Date: Mon Oct 06 2003 - 17:46:07 MDT
Someone in this group suggested that it might be desirable to create a
grammar so comprehensive that misunderstandings would no longer happen (at least
that's how I remember it, and there have been too many new posts of late for me
to recall which post it was). Seems this isn't possible.
I came across an interesting brief at www.nature.com relating to this
In essence, a speaker prefers fewer words, a listener more, and all human
tongues occupy a 'sweet spot' in the middle.
Language evolved in a leap
Conflicting needs may have driven rapid development of communication.
22 January 2003 PHILIP BALL
Language probably leapt, not crept, from squeaks to Shakespeare, two
physicists have calculated. Human communication, they propose, underwent a 'phase
transition', like solid ice melting to liquid water.
The richness of human languages is a fine-tuned compromise between the needs
of speakers and of listeners, explain Ramon Ferrer i Cancho and Ricard Solé of
the Universitat Pompeu Fabra in Barcelona. Just a slight imbalance of these
demands prevents the exchange of complex information, they argue.
So languages between those of present-day humans and the limited signalling
of some animals cannot really exist. There must, at some point, have been a
switch from rudimentary to sophisticated language.
This contrasts with some linguists' view that language evolution was a
gradual affair in which new words accumulated steadily.
Greek or grunt
A language that conveyed all information unambiguously, say Ferrer i Cancho
and Solé, would have a separate word for every thing, concept or action it
referred to. Such a language would be formidably complicated for the speaker: the
green of grass, for example, would be represented by a totally different word
to the green of sea, an emerald or an oak leaf. But it would be ideal for the
listener, who wouldn't have to work out any meanings from a word's context.
Ideal for the speaker is a language of few words, where simple, short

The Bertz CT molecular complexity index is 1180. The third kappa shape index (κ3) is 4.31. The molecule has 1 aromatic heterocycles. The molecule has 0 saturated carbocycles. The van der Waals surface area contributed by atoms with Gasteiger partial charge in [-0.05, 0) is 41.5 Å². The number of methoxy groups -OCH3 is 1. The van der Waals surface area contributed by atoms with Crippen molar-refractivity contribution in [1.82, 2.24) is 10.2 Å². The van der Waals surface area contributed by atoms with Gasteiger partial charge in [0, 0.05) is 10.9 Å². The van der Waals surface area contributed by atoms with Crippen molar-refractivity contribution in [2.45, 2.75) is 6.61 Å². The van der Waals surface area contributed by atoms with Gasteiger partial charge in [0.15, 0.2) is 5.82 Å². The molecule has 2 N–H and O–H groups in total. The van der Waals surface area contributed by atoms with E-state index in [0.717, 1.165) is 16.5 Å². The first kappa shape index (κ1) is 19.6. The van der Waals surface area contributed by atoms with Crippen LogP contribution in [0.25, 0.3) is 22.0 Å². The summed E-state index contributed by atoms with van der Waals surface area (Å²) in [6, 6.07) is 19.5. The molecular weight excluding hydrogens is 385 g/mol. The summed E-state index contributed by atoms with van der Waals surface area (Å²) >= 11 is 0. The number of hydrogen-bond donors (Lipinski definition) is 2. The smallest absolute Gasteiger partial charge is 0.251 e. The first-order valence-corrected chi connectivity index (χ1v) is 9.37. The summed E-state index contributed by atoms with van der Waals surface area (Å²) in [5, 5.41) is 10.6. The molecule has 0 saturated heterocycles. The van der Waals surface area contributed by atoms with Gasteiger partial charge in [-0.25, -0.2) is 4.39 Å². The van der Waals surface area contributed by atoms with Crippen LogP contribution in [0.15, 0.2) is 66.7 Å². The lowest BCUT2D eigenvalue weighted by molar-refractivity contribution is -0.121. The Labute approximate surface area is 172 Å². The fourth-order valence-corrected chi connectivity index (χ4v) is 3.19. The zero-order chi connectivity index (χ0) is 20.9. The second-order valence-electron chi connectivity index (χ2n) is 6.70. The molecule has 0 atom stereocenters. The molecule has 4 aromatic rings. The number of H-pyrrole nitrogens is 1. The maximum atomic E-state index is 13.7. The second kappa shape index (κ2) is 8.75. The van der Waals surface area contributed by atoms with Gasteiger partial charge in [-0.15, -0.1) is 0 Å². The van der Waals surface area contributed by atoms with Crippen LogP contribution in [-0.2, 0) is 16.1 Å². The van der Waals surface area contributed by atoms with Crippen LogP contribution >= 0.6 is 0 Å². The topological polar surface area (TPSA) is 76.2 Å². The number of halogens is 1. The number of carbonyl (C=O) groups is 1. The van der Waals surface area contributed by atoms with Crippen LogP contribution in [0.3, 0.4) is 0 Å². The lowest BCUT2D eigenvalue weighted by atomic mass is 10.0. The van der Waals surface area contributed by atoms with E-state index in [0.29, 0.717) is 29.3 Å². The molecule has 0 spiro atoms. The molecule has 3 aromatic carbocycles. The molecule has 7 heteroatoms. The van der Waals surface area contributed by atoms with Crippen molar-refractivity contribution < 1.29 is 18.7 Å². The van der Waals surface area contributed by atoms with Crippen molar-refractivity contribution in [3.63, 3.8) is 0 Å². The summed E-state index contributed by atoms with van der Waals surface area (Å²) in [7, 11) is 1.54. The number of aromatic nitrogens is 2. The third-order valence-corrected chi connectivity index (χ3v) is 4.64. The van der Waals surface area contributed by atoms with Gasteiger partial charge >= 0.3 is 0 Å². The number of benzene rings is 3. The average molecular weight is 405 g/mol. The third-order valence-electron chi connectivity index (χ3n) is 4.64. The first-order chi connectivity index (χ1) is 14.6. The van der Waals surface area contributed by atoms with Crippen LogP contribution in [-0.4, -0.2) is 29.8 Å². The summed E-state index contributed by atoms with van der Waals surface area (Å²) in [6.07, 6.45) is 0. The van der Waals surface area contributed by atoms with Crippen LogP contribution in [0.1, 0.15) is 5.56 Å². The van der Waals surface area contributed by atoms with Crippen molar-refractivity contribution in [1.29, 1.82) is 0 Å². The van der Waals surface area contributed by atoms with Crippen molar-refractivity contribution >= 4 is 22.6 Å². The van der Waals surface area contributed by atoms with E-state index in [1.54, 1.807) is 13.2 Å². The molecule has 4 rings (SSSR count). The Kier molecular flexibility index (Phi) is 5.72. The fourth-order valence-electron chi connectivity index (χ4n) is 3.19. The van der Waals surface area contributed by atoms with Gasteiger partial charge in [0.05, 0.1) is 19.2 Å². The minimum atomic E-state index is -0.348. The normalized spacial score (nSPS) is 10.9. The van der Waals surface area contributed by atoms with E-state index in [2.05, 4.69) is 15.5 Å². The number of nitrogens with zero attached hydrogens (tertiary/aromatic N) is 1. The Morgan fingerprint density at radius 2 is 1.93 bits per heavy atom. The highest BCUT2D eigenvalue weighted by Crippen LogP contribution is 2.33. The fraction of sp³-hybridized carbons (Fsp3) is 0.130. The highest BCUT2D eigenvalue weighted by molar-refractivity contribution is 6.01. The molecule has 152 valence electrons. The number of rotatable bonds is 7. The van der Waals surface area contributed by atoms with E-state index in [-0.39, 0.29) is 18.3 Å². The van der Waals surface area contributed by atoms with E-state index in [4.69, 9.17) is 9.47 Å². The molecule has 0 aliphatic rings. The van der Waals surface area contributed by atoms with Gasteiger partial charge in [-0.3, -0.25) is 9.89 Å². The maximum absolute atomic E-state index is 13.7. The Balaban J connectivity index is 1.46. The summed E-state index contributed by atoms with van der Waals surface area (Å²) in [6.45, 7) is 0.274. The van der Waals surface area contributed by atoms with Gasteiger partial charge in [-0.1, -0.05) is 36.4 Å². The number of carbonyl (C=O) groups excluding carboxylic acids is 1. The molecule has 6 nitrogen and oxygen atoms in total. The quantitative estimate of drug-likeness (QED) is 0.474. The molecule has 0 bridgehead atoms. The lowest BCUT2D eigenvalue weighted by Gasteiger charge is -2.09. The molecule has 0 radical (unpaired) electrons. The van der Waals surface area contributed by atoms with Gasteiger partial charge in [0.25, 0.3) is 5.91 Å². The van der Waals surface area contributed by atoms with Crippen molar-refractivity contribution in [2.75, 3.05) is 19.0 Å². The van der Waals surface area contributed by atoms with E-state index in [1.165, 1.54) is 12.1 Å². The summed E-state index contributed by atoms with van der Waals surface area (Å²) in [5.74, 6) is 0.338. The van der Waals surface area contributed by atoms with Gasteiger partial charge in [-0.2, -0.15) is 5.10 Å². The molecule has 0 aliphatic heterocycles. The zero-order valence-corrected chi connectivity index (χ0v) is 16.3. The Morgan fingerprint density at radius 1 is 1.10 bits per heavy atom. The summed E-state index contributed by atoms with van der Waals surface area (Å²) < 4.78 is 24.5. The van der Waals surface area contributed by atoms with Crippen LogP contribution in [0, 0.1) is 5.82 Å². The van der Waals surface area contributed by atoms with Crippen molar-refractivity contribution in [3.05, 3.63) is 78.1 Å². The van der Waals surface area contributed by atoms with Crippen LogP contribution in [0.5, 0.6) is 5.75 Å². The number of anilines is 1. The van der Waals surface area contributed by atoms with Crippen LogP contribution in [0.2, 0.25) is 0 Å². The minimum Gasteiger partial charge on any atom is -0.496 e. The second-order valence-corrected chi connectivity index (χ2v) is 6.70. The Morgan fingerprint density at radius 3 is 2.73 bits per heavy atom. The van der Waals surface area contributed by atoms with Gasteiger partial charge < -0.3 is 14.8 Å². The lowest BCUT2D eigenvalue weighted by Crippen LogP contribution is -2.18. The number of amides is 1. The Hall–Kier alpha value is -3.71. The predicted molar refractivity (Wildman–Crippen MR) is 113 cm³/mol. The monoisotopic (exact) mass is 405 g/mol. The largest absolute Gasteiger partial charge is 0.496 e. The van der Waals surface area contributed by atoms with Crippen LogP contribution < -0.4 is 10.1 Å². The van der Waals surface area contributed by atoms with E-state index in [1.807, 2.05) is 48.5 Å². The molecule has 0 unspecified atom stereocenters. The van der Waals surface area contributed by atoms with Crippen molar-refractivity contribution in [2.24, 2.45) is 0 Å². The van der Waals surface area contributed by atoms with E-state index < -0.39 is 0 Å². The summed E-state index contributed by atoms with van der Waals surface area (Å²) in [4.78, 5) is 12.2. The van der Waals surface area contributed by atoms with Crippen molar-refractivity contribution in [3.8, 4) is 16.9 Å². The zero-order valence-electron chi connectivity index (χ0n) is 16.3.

utterances serve many purposes. The extreme case is a language with a single sound
that conveys everything that needs saying. Some might suggest that teenagers
prefer this kind of minimal-effort tongue that forces others to figure out what
their grunts actually mean.
Ferrer i Cancho and Solé have devised a mathematical model in which the cost
of using a language depends on the balance between these conflicting
preferences1. They calculate the properties of the lexicon that requires minimal effort
for different degrees of compromise, from exhaustive vocabularies to one-word
They find that the change from one extreme to the other does not happen
smoothly. There is a jump in the amount of communication, from very little to
near-perfect, at a certain value of the relative weightings of speaker and hearer
Human languages, say the duo, seem to sit right on this sudden change. When
it happens, the frequency of word usages develops a distinctive mathematical
form, called a power law. The power law disappears on either side of the
It has been known since the 1940s that human languages do indeed show just
this kind of statistical distribution of word usage - the social scientist
George Kingsley Zipf spotted the power-law behaviour. But it has never been
satisfactorily explained before, although Zipf himself speculated that it might
represent some kind of "principle of least effort".
Ferrer i Cancho, R. & Solé, R. V. Least effort and the origins of scaling in
human language. Proceedings of the National Academy of Sciences USA, published
online, doi:10.1073/pnas.0335980100 (2003). |Article|
© Nature News Service / Macmillan Magazines Ltd 2003
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